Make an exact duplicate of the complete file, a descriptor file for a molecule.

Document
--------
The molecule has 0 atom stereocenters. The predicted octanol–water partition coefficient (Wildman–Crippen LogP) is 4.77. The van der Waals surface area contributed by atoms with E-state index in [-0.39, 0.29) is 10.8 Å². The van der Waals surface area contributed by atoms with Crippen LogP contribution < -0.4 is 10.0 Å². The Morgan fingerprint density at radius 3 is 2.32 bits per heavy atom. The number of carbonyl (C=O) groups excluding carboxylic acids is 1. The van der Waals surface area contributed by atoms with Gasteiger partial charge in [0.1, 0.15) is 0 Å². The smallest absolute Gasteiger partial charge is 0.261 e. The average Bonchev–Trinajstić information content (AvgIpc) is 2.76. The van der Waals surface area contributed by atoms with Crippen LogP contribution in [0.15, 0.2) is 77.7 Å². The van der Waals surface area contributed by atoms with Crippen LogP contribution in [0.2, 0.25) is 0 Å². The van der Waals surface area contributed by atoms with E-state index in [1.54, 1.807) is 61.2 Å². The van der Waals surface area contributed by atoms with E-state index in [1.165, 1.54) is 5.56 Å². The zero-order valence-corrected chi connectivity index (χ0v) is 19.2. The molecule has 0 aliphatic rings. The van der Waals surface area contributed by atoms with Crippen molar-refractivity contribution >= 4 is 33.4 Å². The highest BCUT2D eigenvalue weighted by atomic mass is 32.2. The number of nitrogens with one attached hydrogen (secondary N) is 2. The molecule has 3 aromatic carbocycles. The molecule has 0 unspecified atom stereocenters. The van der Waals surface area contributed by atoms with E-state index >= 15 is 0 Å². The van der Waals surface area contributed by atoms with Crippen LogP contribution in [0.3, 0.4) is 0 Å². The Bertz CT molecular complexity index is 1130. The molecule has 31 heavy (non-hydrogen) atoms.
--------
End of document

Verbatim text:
The molecule has 0 atom stereocenters. The predicted octanol–water partition coefficient (Wildman–Crippen LogP) is 4.77. The van der Waals surface area contributed by atoms with E-state index in [-0.39, 0.29) is 10.8 Å². The van der Waals surface area contributed by atoms with Crippen LogP contribution < -0.4 is 10.0 Å². The Morgan fingerprint density at radius 3 is 2.32 bits per heavy atom. The number of carbonyl (C=O) groups excluding carboxylic acids is 1. The van der Waals surface area contributed by atoms with Gasteiger partial charge in [0.1, 0.15) is 0 Å². The smallest absolute Gasteiger partial charge is 0.261 e. The average Bonchev–Trinajstić information content (AvgIpc) is 2.76. The van der Waals surface area contributed by atoms with Crippen LogP contribution in [0.15, 0.2) is 77.7 Å². The van der Waals surface area contributed by atoms with Crippen LogP contribution in [0.2, 0.25) is 0 Å². The van der Waals surface area contributed by atoms with E-state index in [1.54, 1.807) is 61.2 Å². The van der Waals surface area contributed by atoms with E-state index in [1.165, 1.54) is 5.56 Å². The zero-order valence-corrected chi connectivity index (χ0v) is 19.2. The molecule has 0 aliphatic rings. The van der Waals surface area contributed by atoms with Crippen molar-refractivity contribution >= 4 is 33.4 Å². The highest BCUT2D eigenvalue weighted by atomic mass is 32.2. The number of nitrogens with one attached hydrogen (secondary N) is 2. The molecule has 3 aromatic carbocycles. The molecule has 0 unspecified atom stereocenters. The van der Waals surface area contributed by atoms with E-state index >= 15 is 0 Å². The van der Waals surface area contributed by atoms with Crippen LogP contribution in [0.3, 0.4) is 0 Å². The Bertz CT molecular complexity index is 1130. The molecule has 31 heavy (non-hydrogen) atoms.